Evolution has selected the endocannabinoids to homeostatically regulate numerous biological phenomena that can be found in every organized system in the body, and to counteract biochemical imbalances that are characteristic of numerous damaged or diseased states, in particular those associated with aging. Starting from birth, cannabinoids are present in mother's milk [135], where they initiate the eating process. If the activity of endocannabinoids in the mouse milk is inhibited with a cannabinoid antagonist, the newborn mice die of starvation. As life proceeds, endocannabinoids continuously regulate appetite, body temperature, reproductive activity, and learning capacity. When a body is physically damaged, the endocannabinoids are called on to reduce inflammation, protect neurons [136], regulate cardiac rhythms [137] and protect the heart form oxygen deprivation [20]. In humans suffering from colorectal cancer, endocannabinoid levels are elevated in an effort to control the cancer [74]. They help relieve emotional suffering by reducing pain and facilitating movement beyond the fears of unpleasant memories [119].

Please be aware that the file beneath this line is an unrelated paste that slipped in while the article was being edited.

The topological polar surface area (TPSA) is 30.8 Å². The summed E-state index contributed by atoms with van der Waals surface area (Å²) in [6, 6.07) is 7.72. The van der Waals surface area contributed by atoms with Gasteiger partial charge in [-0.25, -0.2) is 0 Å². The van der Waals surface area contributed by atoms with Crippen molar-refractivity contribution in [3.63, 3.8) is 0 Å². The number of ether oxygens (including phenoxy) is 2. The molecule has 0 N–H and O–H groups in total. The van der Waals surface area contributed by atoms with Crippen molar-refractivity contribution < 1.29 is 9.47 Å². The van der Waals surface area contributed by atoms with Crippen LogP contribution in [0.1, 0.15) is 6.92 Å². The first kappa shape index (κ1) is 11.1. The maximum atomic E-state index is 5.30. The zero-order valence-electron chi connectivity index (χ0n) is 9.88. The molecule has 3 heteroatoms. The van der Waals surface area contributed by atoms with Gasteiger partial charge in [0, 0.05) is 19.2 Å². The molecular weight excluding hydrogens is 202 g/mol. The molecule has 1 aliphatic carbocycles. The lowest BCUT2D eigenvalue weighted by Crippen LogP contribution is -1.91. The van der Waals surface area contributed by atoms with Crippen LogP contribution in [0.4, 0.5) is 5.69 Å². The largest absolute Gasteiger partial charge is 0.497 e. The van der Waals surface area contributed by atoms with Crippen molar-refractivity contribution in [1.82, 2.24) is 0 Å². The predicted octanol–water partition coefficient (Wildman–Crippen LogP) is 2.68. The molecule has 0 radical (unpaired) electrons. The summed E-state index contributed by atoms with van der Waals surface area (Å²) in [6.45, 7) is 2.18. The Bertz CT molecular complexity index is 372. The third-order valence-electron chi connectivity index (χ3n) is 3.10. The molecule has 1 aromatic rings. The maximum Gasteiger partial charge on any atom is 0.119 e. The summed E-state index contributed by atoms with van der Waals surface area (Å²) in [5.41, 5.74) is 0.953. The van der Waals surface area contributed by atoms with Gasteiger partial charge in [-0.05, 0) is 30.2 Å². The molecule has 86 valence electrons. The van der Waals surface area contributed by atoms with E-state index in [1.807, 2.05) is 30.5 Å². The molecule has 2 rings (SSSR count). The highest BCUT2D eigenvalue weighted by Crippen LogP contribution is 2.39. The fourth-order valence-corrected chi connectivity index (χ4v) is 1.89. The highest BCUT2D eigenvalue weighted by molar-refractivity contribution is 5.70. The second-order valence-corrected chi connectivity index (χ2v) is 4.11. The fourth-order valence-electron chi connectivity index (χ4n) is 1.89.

While this review is far from complete, it attempts to provide a conceptual overview that supports the endocannabinoid system as being nature's method of harm reduction. There is a pattern to all the cannabinoid-mediated activities described. Many of the biochemical imbalances that cannabinoids protect against are associated with aging. Aging itself is a system-wide movement towards chemical equilibrium (away from the highly regulated far-from-equilibrium state) and as such is an imbalance from which all living organisms suffer. In contrast, the harmful consequences of cannabis use, however exaggerated they often appear to be, are likely to represent significant potential risk for a minority of the population for whom reduced cannabinoid levels might promote mental stability, fertility or more regulated food consumption.

Acknowledgements

I thank Suzanne Stradley, Jenell Forschler, and Carolyn Rogers, graduate students in Laura Fillmore's electronic publishing course: Writing and Publishing Program (Emerson College), for creating the text links used in this article (see 1).

Additional File 1. It contains hyperlinks to the text document.